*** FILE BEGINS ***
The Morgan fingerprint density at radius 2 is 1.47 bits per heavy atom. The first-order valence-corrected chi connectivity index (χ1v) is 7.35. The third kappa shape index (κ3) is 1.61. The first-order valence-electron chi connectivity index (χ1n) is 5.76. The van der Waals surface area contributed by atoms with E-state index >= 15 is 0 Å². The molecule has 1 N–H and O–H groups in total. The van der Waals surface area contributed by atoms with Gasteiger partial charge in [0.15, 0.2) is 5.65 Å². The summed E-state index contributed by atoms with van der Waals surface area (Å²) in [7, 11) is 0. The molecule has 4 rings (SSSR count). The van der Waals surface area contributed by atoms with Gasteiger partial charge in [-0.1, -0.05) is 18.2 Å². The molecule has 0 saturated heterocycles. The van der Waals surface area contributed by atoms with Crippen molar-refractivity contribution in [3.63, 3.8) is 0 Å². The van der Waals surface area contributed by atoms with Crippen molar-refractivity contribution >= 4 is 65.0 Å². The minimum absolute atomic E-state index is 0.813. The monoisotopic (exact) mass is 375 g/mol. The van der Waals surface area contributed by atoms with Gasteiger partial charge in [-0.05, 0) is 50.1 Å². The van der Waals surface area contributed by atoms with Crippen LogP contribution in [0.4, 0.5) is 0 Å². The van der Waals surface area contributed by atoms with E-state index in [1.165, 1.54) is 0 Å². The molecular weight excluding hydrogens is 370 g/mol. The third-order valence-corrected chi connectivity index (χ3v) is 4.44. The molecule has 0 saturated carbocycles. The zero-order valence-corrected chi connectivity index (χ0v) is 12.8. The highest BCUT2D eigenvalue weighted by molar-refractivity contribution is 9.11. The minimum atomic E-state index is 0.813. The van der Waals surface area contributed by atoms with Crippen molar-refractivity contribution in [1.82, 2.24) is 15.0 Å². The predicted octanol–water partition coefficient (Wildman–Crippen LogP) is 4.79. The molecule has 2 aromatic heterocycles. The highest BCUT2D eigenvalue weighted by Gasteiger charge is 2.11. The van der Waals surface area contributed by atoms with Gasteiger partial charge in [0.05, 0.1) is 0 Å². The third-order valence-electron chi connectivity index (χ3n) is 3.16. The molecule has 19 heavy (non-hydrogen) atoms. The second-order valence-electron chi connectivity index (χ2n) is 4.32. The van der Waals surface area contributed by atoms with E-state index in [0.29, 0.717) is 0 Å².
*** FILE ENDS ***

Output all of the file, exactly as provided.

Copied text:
The Morgan fingerprint density at radius 2 is 1.47 bits per heavy atom. The first-order valence-corrected chi connectivity index (χ1v) is 7.35. The third kappa shape index (κ3) is 1.61. The first-order valence-electron chi connectivity index (χ1n) is 5.76. The van der Waals surface area contributed by atoms with E-state index >= 15 is 0 Å². The molecule has 1 N–H and O–H groups in total. The van der Waals surface area contributed by atoms with Gasteiger partial charge in [0.15, 0.2) is 5.65 Å². The summed E-state index contributed by atoms with van der Waals surface area (Å²) in [7, 11) is 0. The molecule has 4 rings (SSSR count). The van der Waals surface area contributed by atoms with Gasteiger partial charge in [-0.1, -0.05) is 18.2 Å². The molecule has 0 saturated heterocycles. The van der Waals surface area contributed by atoms with Crippen molar-refractivity contribution in [3.63, 3.8) is 0 Å². The van der Waals surface area contributed by atoms with Crippen molar-refractivity contribution >= 4 is 65.0 Å². The minimum absolute atomic E-state index is 0.813. The monoisotopic (exact) mass is 375 g/mol. The van der Waals surface area contributed by atoms with Gasteiger partial charge in [-0.05, 0) is 50.1 Å². The van der Waals surface area contributed by atoms with Crippen LogP contribution in [0.4, 0.5) is 0 Å². The van der Waals surface area contributed by atoms with E-state index in [1.165, 1.54) is 0 Å². The molecular weight excluding hydrogens is 370 g/mol. The third-order valence-corrected chi connectivity index (χ3v) is 4.44. The molecule has 0 saturated carbocycles. The zero-order valence-corrected chi connectivity index (χ0v) is 12.8. The highest BCUT2D eigenvalue weighted by molar-refractivity contribution is 9.11. The minimum atomic E-state index is 0.813. The van der Waals surface area contributed by atoms with Crippen molar-refractivity contribution in [1.82, 2.24) is 15.0 Å². The predicted octanol–water partition coefficient (Wildman–Crippen LogP) is 4.79. The molecule has 2 aromatic heterocycles. The highest BCUT2D eigenvalue weighted by Gasteiger charge is 2.11. The van der Waals surface area contributed by atoms with Gasteiger partial charge in [0.05, 0.1) is 0 Å². The third-order valence-electron chi connectivity index (χ3n) is 3.16. The molecule has 19 heavy (non-hydrogen) atoms. The second-order valence-electron chi connectivity index (χ2n) is 4.32. The van der Waals surface area contributed by atoms with E-state index in [0.29, 0.717) is 0 Å².